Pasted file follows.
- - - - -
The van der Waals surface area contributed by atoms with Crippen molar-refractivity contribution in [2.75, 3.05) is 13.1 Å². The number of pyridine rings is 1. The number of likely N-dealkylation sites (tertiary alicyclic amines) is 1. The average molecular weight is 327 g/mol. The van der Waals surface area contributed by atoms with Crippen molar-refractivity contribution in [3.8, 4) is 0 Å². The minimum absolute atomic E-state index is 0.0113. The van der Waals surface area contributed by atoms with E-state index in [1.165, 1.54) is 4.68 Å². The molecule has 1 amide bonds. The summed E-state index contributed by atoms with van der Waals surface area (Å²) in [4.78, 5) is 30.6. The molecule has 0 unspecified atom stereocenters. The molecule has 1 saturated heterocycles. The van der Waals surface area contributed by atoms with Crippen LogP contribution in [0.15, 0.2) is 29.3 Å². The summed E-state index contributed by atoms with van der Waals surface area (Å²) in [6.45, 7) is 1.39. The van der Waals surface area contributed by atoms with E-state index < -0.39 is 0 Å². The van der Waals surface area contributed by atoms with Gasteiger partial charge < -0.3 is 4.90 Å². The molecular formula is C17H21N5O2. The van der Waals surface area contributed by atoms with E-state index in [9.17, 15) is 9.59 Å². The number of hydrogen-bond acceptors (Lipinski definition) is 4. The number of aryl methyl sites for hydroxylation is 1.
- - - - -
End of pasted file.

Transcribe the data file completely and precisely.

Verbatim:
The van der Waals surface area contributed by atoms with Crippen molar-refractivity contribution in [2.75, 3.05) is 13.1 Å². The number of pyridine rings is 1. The number of likely N-dealkylation sites (tertiary alicyclic amines) is 1. The average molecular weight is 327 g/mol. The van der Waals surface area contributed by atoms with Crippen molar-refractivity contribution in [3.8, 4) is 0 Å². The minimum absolute atomic E-state index is 0.0113. The van der Waals surface area contributed by atoms with E-state index in [1.165, 1.54) is 4.68 Å². The molecule has 1 amide bonds. The summed E-state index contributed by atoms with van der Waals surface area (Å²) in [4.78, 5) is 30.6. The molecule has 0 unspecified atom stereocenters. The molecule has 1 saturated heterocycles. The van der Waals surface area contributed by atoms with Crippen LogP contribution in [0.15, 0.2) is 29.3 Å². The summed E-state index contributed by atoms with van der Waals surface area (Å²) in [6.45, 7) is 1.39. The van der Waals surface area contributed by atoms with E-state index < -0.39 is 0 Å². The van der Waals surface area contributed by atoms with Gasteiger partial charge < -0.3 is 4.90 Å². The molecular formula is C17H21N5O2. The van der Waals surface area contributed by atoms with E-state index in [9.17, 15) is 9.59 Å². The number of hydrogen-bond acceptors (Lipinski definition) is 4. The number of aryl methyl sites for hydroxylation is 1.